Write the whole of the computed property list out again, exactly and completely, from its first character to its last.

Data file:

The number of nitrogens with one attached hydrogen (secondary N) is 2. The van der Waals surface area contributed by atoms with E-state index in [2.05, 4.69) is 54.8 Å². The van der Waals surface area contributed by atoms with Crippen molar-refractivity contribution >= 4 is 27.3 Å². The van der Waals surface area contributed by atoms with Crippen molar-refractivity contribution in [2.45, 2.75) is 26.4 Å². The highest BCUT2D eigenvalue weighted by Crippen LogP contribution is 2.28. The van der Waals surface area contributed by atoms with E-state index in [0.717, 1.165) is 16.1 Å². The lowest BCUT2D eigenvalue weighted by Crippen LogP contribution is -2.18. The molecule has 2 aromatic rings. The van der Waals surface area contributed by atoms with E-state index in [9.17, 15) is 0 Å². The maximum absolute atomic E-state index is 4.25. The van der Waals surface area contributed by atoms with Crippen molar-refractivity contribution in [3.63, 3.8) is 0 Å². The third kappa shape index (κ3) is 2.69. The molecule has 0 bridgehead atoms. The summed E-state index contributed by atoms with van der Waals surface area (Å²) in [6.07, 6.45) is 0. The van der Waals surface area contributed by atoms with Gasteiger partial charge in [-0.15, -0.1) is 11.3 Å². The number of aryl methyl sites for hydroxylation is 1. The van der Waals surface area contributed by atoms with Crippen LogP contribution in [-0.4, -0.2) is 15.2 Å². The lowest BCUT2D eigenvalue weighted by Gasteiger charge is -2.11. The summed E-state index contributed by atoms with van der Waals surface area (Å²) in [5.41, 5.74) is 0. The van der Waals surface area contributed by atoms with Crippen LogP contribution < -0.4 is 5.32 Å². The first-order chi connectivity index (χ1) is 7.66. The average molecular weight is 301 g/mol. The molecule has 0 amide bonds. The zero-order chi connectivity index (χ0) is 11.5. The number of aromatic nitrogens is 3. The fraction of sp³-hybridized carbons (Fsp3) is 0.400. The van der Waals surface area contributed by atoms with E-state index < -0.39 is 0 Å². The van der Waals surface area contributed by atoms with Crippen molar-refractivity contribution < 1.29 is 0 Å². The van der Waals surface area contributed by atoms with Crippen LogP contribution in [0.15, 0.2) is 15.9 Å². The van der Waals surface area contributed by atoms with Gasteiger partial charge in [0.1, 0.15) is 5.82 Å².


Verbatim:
The number of nitrogens with one attached hydrogen (secondary N) is 2. The van der Waals surface area contributed by atoms with E-state index in [2.05, 4.69) is 54.8 Å². The van der Waals surface area contributed by atoms with Crippen molar-refractivity contribution >= 4 is 27.3 Å². The van der Waals surface area contributed by atoms with Crippen molar-refractivity contribution in [2.45, 2.75) is 26.4 Å². The highest BCUT2D eigenvalue weighted by Crippen LogP contribution is 2.28. The van der Waals surface area contributed by atoms with E-state index in [0.717, 1.165) is 16.1 Å². The lowest BCUT2D eigenvalue weighted by Crippen LogP contribution is -2.18. The molecule has 2 aromatic rings. The van der Waals surface area contributed by atoms with E-state index in [9.17, 15) is 0 Å². The maximum absolute atomic E-state index is 4.25. The van der Waals surface area contributed by atoms with Crippen molar-refractivity contribution in [3.63, 3.8) is 0 Å². The third kappa shape index (κ3) is 2.69. The molecule has 0 bridgehead atoms. The summed E-state index contributed by atoms with van der Waals surface area (Å²) in [6.07, 6.45) is 0. The van der Waals surface area contributed by atoms with Gasteiger partial charge in [-0.15, -0.1) is 11.3 Å². The number of aryl methyl sites for hydroxylation is 1. The van der Waals surface area contributed by atoms with Crippen LogP contribution in [-0.4, -0.2) is 15.2 Å². The lowest BCUT2D eigenvalue weighted by Gasteiger charge is -2.11. The summed E-state index contributed by atoms with van der Waals surface area (Å²) in [5.41, 5.74) is 0. The van der Waals surface area contributed by atoms with Crippen LogP contribution < -0.4 is 5.32 Å². The first-order chi connectivity index (χ1) is 7.66. The average molecular weight is 301 g/mol. The molecule has 0 amide bonds. The zero-order chi connectivity index (χ0) is 11.5. The number of aromatic nitrogens is 3. The fraction of sp³-hybridized carbons (Fsp3) is 0.400. The van der Waals surface area contributed by atoms with E-state index < -0.39 is 0 Å². The van der Waals surface area contributed by atoms with Crippen molar-refractivity contribution < 1.29 is 0 Å². The van der Waals surface area contributed by atoms with Crippen LogP contribution in [0.15, 0.2) is 15.9 Å². The van der Waals surface area contributed by atoms with Gasteiger partial charge in [0.1, 0.15) is 5.82 Å².